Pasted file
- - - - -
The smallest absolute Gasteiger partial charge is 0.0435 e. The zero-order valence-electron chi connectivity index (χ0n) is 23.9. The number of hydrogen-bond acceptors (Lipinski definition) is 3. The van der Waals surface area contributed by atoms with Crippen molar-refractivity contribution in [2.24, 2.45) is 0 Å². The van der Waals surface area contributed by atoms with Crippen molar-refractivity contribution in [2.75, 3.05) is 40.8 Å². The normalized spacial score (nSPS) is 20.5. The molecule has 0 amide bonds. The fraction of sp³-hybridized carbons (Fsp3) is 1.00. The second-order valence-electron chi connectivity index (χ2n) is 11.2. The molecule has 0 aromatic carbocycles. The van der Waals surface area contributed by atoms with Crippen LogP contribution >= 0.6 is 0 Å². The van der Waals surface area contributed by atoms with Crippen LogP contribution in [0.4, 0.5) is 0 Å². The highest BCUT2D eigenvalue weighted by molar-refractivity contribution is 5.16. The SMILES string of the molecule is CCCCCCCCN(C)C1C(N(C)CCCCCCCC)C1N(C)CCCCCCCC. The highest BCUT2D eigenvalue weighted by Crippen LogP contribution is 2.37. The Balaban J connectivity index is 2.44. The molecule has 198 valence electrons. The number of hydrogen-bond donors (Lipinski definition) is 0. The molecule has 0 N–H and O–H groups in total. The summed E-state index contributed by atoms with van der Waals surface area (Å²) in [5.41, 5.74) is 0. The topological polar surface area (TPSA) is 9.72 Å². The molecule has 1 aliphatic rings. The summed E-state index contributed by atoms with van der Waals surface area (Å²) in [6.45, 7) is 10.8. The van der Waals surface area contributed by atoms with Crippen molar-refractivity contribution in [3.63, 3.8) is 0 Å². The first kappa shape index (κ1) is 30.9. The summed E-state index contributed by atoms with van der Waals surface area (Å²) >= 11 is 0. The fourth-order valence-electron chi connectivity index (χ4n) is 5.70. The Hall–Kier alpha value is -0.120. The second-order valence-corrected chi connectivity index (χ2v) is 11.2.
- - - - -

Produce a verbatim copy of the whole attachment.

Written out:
The smallest absolute Gasteiger partial charge is 0.0435 e. The zero-order valence-electron chi connectivity index (χ0n) is 23.9. The number of hydrogen-bond acceptors (Lipinski definition) is 3. The van der Waals surface area contributed by atoms with Crippen molar-refractivity contribution in [2.24, 2.45) is 0 Å². The van der Waals surface area contributed by atoms with Crippen molar-refractivity contribution in [2.75, 3.05) is 40.8 Å². The normalized spacial score (nSPS) is 20.5. The molecule has 0 amide bonds. The fraction of sp³-hybridized carbons (Fsp3) is 1.00. The second-order valence-electron chi connectivity index (χ2n) is 11.2. The molecule has 0 aromatic carbocycles. The van der Waals surface area contributed by atoms with Crippen LogP contribution >= 0.6 is 0 Å². The van der Waals surface area contributed by atoms with Crippen LogP contribution in [0.4, 0.5) is 0 Å². The highest BCUT2D eigenvalue weighted by molar-refractivity contribution is 5.16. The SMILES string of the molecule is CCCCCCCCN(C)C1C(N(C)CCCCCCCC)C1N(C)CCCCCCCC. The highest BCUT2D eigenvalue weighted by Crippen LogP contribution is 2.37. The Balaban J connectivity index is 2.44. The molecule has 198 valence electrons. The number of hydrogen-bond donors (Lipinski definition) is 0. The molecule has 0 N–H and O–H groups in total. The summed E-state index contributed by atoms with van der Waals surface area (Å²) in [5.41, 5.74) is 0. The topological polar surface area (TPSA) is 9.72 Å². The molecule has 1 aliphatic rings. The summed E-state index contributed by atoms with van der Waals surface area (Å²) in [6.45, 7) is 10.8. The van der Waals surface area contributed by atoms with Crippen molar-refractivity contribution in [3.63, 3.8) is 0 Å². The first kappa shape index (κ1) is 30.9. The summed E-state index contributed by atoms with van der Waals surface area (Å²) >= 11 is 0. The fourth-order valence-electron chi connectivity index (χ4n) is 5.70. The Hall–Kier alpha value is -0.120. The second-order valence-corrected chi connectivity index (χ2v) is 11.2.